Yes. I thought it was invented by Thomas Stern who started this thread. If you Google for it you find this thread and then a load of fashion stuff, and one rather obscure music link in the first page. That's why I asked whether it was like "nu-folk" (whatever that is, but it's a more popular term)

Never mind, welcome to Mudcat - thanks for de-lurking!

Anahata


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Subject: RE: nouveau 'folk'
From: Sian H
Date: 22 Aug 09 - 07:38 AM

Hello. I'm a new (nouvelle) Mudcatter and this is my first comment. I'm wondering where the term 'nouveau folk' first came from. I sing in a 5 piece female acapella folk group. We've been adding our own arrangements, harmonies, tempos and we sometimes change the words ( I know!) but the term we use is 'rattling' the song (because we are called Rattlebag). As this sometimes seems to rattle a few people we think the term is quite appropriate. Isn't nouveau folk a bit of a high-brow, arty and pretentious-moi term?


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Subject: RE: nouveau 'folk'
From: WalkaboutsVerse
Date: 22 Aug 09 - 04:58 AM

"truth is folk is all sound and words." (Glueman)...truth is, rather, if, like me, you appreciate our world being multicultural, you appreciate the DIFFERENCES in musical genres - the repertoires, the styles of performance, etc.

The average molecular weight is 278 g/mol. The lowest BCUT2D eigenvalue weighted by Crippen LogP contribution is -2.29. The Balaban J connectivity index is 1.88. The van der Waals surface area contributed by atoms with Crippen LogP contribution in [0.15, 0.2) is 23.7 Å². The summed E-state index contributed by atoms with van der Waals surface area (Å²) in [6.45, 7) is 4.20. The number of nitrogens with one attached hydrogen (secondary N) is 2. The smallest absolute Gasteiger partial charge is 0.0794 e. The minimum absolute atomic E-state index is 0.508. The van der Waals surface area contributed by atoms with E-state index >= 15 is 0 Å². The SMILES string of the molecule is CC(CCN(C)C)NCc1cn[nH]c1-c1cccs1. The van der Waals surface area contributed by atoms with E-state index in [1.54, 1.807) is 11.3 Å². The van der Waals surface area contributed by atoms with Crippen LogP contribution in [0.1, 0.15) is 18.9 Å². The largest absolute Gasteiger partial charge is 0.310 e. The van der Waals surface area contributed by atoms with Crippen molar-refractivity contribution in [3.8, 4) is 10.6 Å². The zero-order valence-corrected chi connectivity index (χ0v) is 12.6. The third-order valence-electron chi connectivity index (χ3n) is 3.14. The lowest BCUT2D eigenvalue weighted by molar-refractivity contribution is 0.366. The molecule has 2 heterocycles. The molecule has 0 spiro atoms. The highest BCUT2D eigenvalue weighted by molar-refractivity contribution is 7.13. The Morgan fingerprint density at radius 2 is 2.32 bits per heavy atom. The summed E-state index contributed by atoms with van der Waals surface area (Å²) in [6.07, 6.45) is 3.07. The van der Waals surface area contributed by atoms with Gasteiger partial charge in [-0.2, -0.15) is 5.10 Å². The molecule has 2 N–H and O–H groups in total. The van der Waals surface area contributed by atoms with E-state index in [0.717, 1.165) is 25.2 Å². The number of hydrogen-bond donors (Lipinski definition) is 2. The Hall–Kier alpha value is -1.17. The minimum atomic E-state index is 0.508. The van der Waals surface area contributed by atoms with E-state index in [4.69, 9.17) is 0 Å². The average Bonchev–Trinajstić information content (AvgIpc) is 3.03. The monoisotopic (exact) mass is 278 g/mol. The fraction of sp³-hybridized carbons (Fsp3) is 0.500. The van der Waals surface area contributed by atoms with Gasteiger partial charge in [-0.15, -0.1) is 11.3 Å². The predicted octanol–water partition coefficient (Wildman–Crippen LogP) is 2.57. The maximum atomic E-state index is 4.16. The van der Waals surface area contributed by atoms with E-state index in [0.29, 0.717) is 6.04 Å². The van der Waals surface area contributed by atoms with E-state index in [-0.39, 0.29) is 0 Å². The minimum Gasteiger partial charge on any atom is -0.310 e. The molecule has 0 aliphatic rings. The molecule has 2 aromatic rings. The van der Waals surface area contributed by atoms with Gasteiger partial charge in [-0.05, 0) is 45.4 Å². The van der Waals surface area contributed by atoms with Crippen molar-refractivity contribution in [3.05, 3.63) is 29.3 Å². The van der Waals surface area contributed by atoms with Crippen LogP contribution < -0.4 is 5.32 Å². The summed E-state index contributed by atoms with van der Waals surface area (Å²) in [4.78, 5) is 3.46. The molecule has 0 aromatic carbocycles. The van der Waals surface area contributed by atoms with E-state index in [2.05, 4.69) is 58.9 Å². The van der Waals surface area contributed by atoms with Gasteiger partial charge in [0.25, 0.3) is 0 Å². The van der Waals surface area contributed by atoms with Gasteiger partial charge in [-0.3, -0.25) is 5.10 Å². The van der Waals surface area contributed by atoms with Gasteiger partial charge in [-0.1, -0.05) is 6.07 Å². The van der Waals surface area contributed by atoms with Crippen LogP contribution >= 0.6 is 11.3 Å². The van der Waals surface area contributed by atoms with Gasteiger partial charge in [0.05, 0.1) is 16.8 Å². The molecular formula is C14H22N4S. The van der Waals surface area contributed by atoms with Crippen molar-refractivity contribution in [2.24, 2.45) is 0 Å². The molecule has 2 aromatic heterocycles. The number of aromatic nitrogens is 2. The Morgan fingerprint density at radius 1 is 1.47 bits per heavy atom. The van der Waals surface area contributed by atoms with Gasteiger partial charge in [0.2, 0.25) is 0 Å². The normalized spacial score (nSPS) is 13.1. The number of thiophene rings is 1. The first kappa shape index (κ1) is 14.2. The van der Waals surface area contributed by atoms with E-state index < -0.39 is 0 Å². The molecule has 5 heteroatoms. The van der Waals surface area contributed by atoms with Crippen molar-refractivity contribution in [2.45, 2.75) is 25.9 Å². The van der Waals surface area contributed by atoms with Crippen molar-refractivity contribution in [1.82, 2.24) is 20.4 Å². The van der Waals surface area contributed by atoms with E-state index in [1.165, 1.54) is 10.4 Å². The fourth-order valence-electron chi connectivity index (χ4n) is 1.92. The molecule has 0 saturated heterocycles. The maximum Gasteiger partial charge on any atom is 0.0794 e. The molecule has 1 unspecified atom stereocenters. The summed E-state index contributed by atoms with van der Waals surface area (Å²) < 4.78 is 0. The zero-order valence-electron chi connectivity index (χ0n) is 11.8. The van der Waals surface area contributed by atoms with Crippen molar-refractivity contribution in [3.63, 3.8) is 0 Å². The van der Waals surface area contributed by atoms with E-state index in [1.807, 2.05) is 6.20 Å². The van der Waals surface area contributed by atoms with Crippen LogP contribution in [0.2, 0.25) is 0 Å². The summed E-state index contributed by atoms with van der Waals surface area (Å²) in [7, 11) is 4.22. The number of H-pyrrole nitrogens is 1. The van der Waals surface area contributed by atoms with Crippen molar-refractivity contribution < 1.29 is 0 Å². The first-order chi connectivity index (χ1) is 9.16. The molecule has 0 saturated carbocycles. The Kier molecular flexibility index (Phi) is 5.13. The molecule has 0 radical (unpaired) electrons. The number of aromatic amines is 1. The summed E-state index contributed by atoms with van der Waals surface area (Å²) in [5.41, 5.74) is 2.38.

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Subject: RE: nouveau 'folk'
From: s&r
Date: 21 Aug 09 - 06:25 PM

Sorry - 'base' is what my earlier post should have read.

Stu


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Subject: RE: nouveau 'folk'
From: glueman
Date: 21 Aug 09 - 05:00 PM

I began an unquestioning sort of believer, then became agnostic and now I'm a fully fledged folk atheist. I shall continue to attend services, nod at the right time and enjoy the ambience but the dogma is for those who like dogma - truth is folk is all sound and words.

There is nothing but what you hear.


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Subject: RE: nouveau 'folk'
From: GUEST,Sedayne (Astray) (S O'P)
Date: 21 Aug 09 - 04:05 PM

you seem to have forgotten about English troubadours,who sang traditional material with accompaniment

Forgive the pedantry but - English troubadours?

Otherwise, after a few days away it's nice to see WAV's still playing in his piss-puddle with his plastic boat advising hardened mariners on matters nautical.

Shouldn't that be Folk Nouveau anyway?